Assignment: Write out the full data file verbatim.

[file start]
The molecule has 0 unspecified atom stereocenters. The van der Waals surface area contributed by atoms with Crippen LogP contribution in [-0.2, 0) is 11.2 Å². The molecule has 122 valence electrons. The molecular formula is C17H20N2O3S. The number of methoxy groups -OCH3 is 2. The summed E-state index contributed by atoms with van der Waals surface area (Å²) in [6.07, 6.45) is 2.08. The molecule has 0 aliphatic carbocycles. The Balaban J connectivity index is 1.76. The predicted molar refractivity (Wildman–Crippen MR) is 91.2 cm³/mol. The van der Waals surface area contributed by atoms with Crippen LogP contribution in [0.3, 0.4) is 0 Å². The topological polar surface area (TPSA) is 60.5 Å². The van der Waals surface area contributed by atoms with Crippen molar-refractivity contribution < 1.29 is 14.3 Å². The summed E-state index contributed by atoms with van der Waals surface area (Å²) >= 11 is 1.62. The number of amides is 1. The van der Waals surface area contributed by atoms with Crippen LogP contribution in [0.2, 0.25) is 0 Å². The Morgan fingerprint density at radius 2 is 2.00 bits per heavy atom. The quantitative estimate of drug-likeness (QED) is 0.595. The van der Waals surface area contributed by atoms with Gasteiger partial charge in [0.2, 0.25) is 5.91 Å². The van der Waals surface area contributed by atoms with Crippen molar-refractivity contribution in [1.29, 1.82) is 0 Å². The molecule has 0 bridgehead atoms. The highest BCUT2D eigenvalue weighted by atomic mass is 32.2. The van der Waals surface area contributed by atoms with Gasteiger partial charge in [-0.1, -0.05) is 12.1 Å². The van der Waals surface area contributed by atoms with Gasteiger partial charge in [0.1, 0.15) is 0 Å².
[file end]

The molecule has 0 unspecified atom stereocenters. The van der Waals surface area contributed by atoms with Crippen LogP contribution in [-0.2, 0) is 11.2 Å². The molecule has 122 valence electrons. The molecular formula is C17H20N2O3S. The number of methoxy groups -OCH3 is 2. The summed E-state index contributed by atoms with van der Waals surface area (Å²) in [6.07, 6.45) is 2.08. The molecule has 0 aliphatic carbocycles. The Balaban J connectivity index is 1.76. The predicted molar refractivity (Wildman–Crippen MR) is 91.2 cm³/mol. The van der Waals surface area contributed by atoms with Crippen LogP contribution in [0.3, 0.4) is 0 Å². The topological polar surface area (TPSA) is 60.5 Å². The van der Waals surface area contributed by atoms with Crippen molar-refractivity contribution < 1.29 is 14.3 Å². The summed E-state index contributed by atoms with van der Waals surface area (Å²) >= 11 is 1.62. The number of amides is 1. The van der Waals surface area contributed by atoms with Crippen LogP contribution in [0.2, 0.25) is 0 Å². The Morgan fingerprint density at radius 2 is 2.00 bits per heavy atom. The quantitative estimate of drug-likeness (QED) is 0.595. The van der Waals surface area contributed by atoms with Gasteiger partial charge in [0.2, 0.25) is 5.91 Å². The van der Waals surface area contributed by atoms with Crippen molar-refractivity contribution in [1.29, 1.82) is 0 Å². The molecule has 0 bridgehead atoms. The highest BCUT2D eigenvalue weighted by atomic mass is 32.2. The van der Waals surface area contributed by atoms with Gasteiger partial charge in [-0.1, -0.05) is 12.1 Å². The van der Waals surface area contributed by atoms with Gasteiger partial charge in [0.1, 0.15) is 0 Å².